The kids may be heading back to school soon, but that doesn’t mean the fun has to stop. There are many opportunities to spend time together well after summer ends and the first school bell rings. Here are some ideas for late summer family activities in Tennessee. Outdoor Adventures Tennessee is full of places to get outside and enjoy nature as a family. Pack a picnic and head to one of a dozen state parks, where you’ll find plenty of inspiration to go hiking, fishing, canoeing, horseback riding and even swimming. Interpretive centers and outdoor educational opportunities — like Bays Mountain Park in Kingsport, the American Museum of Science and Energy in Oak Ridge or Discovery Park of America in Union City — also offer families the chance to spend an afternoon learning about the science of local nature. Historic Day Trips It’s fairly easy to get across the state, so consider taking a weekend trip to learn about Tennessee’s rich history — after the kids finish their homework, of course. In East Tennessee alone, you’ll …
When the weather gets warmer and the cicadas begin to hum, we Tennesseans know it’s time to get outside! Emerald rolling hills, mighty rivers and shimmering lakes are just a few of the many reasons to lace up your hiking boots and hit the trail. After all, hiking in Tennessee can be one of the most enjoyable ways to get active while taking in the landscape and breathing in the fresh air. Not only can hiking in Tennessee help support your physical activity goals, but taking a trek through the woods can improve your mental health, too. A recent study showed that people who walked in nature — as opposed to urban settings — showed decreased levels of depression. So fill up that water bottle and grab a friend, because it’s time to get outdoors. Bring a Friend While you can certainly have a solo outdoor adventure, hiking with a buddy is always safer, so call up a friend and set a date to hit the trails. Once you’re trekking, don’t stray from your group …
Few things can ruin a camping trip like an encounter with a poisonous plant. As you take in Tennessee’s great outdoors this summer, be on the lookout for the ones most likely to cause painful problems. The main culprits – poison ivy, poison oak and poison sumac – share several characteristics. The oil in these plants, called urushiol, is what causes a reaction when you touch it. The oil typically causes itching, blisters, rash and inflammation between 12 and 72 hours after contact. What to Do if You’ve Touched a Poisonous Plant If you think you’ve touched a poisonous plant, wash the area with soapy water as soon as possible. Oil can remain on some surfaces for up to five years, so remember to clean your clothes, tools and anything else that may have come in contact with the plant. You can soothe the symptoms with antihistamines, steroid creams and home remedies like oatmeal baths and cold compresses. For severe cases, particularly those that involve trouble breathing, seek medical care immediately. Not everyone who touches …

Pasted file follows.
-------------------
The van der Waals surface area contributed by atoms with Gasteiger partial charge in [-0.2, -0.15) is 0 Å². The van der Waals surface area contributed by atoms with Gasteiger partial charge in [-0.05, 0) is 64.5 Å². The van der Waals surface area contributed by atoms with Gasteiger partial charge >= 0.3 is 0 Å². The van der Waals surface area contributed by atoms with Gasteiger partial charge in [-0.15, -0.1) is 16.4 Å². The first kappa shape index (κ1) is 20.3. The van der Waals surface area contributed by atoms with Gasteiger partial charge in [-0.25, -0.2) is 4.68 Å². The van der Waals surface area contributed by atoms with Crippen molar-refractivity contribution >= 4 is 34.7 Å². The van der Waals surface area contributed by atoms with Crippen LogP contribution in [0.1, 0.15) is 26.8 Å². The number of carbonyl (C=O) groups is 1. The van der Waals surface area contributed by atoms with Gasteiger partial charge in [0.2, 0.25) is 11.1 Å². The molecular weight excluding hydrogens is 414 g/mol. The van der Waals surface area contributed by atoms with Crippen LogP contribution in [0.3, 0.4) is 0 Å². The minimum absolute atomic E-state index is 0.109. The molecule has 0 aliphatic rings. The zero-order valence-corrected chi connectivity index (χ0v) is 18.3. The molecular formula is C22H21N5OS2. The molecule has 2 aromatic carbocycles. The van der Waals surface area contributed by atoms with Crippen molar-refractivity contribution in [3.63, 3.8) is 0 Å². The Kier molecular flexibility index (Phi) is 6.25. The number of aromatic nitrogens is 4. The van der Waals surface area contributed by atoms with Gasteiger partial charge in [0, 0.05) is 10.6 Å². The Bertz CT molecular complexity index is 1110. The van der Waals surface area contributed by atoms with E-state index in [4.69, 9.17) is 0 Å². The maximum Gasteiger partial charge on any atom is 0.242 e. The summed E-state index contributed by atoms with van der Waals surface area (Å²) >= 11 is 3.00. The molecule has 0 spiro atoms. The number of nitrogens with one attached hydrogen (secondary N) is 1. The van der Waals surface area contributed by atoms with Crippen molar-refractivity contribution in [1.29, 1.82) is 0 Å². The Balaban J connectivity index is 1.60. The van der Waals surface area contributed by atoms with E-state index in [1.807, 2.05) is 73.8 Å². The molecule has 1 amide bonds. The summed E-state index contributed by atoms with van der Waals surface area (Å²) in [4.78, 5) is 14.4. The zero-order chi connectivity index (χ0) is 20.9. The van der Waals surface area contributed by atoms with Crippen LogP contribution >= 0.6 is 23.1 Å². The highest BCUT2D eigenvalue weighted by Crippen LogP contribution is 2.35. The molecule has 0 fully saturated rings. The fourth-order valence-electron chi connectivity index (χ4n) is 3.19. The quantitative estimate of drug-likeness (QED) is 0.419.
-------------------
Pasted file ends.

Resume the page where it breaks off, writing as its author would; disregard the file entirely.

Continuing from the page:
With more than 10,000 documented caves, Tennessee has plenty of spots for underground fun. Here are 6 thrilling caves in Tennessee to explore.
When was the last time you thought about the things you loved doing as a kid? Exploring a few retro summer activities can be fun for the whole family.
The Cherokee National Forest boasts a wide array of recreational activities, from scenic drives to whitewater rafting, and this list highlights some of the best.
Looking for things to do in Memphis in the water? Look no further than our guide to a water adventure in Memphis.
Want to do your part for Earth Day? Check out volunteer opportunities around the state!
From amenity-filled state parks to primitive back country camp sites, it’s not hard to find the best places to camp in Tennessee.
Looking to get outside for a fun, inexpensive family adventure? These family-friendly Tennessee festivals ring in spring with celebrations of food, crafts and music.